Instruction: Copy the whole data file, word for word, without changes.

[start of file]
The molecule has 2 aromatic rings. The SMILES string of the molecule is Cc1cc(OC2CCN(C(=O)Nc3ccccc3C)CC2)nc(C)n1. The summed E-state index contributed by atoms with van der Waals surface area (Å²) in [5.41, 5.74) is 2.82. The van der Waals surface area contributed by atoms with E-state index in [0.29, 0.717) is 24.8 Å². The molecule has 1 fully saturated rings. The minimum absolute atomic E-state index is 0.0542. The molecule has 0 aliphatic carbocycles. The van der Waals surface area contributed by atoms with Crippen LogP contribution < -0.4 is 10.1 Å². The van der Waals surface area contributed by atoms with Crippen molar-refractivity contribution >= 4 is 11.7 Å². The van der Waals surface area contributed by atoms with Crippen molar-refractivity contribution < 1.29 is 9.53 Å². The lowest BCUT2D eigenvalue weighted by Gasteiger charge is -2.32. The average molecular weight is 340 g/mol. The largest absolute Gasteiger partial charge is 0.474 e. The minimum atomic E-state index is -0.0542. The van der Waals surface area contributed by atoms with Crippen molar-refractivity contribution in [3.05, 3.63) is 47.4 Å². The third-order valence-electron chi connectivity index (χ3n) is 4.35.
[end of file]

The molecule has 2 aromatic rings. The SMILES string of the molecule is Cc1cc(OC2CCN(C(=O)Nc3ccccc3C)CC2)nc(C)n1. The summed E-state index contributed by atoms with van der Waals surface area (Å²) in [5.41, 5.74) is 2.82. The van der Waals surface area contributed by atoms with E-state index in [0.29, 0.717) is 24.8 Å². The molecule has 1 fully saturated rings. The minimum absolute atomic E-state index is 0.0542. The molecule has 0 aliphatic carbocycles. The van der Waals surface area contributed by atoms with Crippen LogP contribution < -0.4 is 10.1 Å². The van der Waals surface area contributed by atoms with Crippen molar-refractivity contribution >= 4 is 11.7 Å². The van der Waals surface area contributed by atoms with Crippen molar-refractivity contribution < 1.29 is 9.53 Å². The lowest BCUT2D eigenvalue weighted by Gasteiger charge is -2.32. The average molecular weight is 340 g/mol. The largest absolute Gasteiger partial charge is 0.474 e. The minimum atomic E-state index is -0.0542. The van der Waals surface area contributed by atoms with Crippen molar-refractivity contribution in [3.05, 3.63) is 47.4 Å². The third-order valence-electron chi connectivity index (χ3n) is 4.35.